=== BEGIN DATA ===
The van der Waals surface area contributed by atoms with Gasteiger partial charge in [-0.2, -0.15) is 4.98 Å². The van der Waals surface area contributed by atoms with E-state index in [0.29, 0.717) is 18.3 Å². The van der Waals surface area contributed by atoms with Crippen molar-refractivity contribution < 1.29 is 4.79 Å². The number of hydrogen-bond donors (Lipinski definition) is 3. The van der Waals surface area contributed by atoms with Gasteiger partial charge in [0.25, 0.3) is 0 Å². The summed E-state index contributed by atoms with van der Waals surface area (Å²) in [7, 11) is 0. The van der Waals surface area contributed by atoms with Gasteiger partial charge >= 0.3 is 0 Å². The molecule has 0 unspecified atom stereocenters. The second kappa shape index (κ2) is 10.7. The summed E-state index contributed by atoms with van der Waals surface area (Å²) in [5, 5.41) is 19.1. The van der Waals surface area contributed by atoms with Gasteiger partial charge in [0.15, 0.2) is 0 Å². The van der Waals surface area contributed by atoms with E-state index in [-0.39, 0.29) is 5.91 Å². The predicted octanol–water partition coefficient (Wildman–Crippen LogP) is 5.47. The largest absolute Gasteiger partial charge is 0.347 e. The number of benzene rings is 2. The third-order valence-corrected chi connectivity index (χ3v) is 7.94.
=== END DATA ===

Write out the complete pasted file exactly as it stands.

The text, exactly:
The van der Waals surface area contributed by atoms with Gasteiger partial charge in [-0.2, -0.15) is 4.98 Å². The van der Waals surface area contributed by atoms with E-state index in [0.29, 0.717) is 18.3 Å². The van der Waals surface area contributed by atoms with Crippen molar-refractivity contribution < 1.29 is 4.79 Å². The number of hydrogen-bond donors (Lipinski definition) is 3. The van der Waals surface area contributed by atoms with Gasteiger partial charge in [0.25, 0.3) is 0 Å². The summed E-state index contributed by atoms with van der Waals surface area (Å²) in [7, 11) is 0. The van der Waals surface area contributed by atoms with Gasteiger partial charge >= 0.3 is 0 Å². The molecule has 0 unspecified atom stereocenters. The second kappa shape index (κ2) is 10.7. The summed E-state index contributed by atoms with van der Waals surface area (Å²) in [5, 5.41) is 19.1. The van der Waals surface area contributed by atoms with Gasteiger partial charge in [0.15, 0.2) is 0 Å². The van der Waals surface area contributed by atoms with E-state index in [-0.39, 0.29) is 5.91 Å². The predicted octanol–water partition coefficient (Wildman–Crippen LogP) is 5.47. The largest absolute Gasteiger partial charge is 0.347 e. The number of benzene rings is 2. The third-order valence-corrected chi connectivity index (χ3v) is 7.94.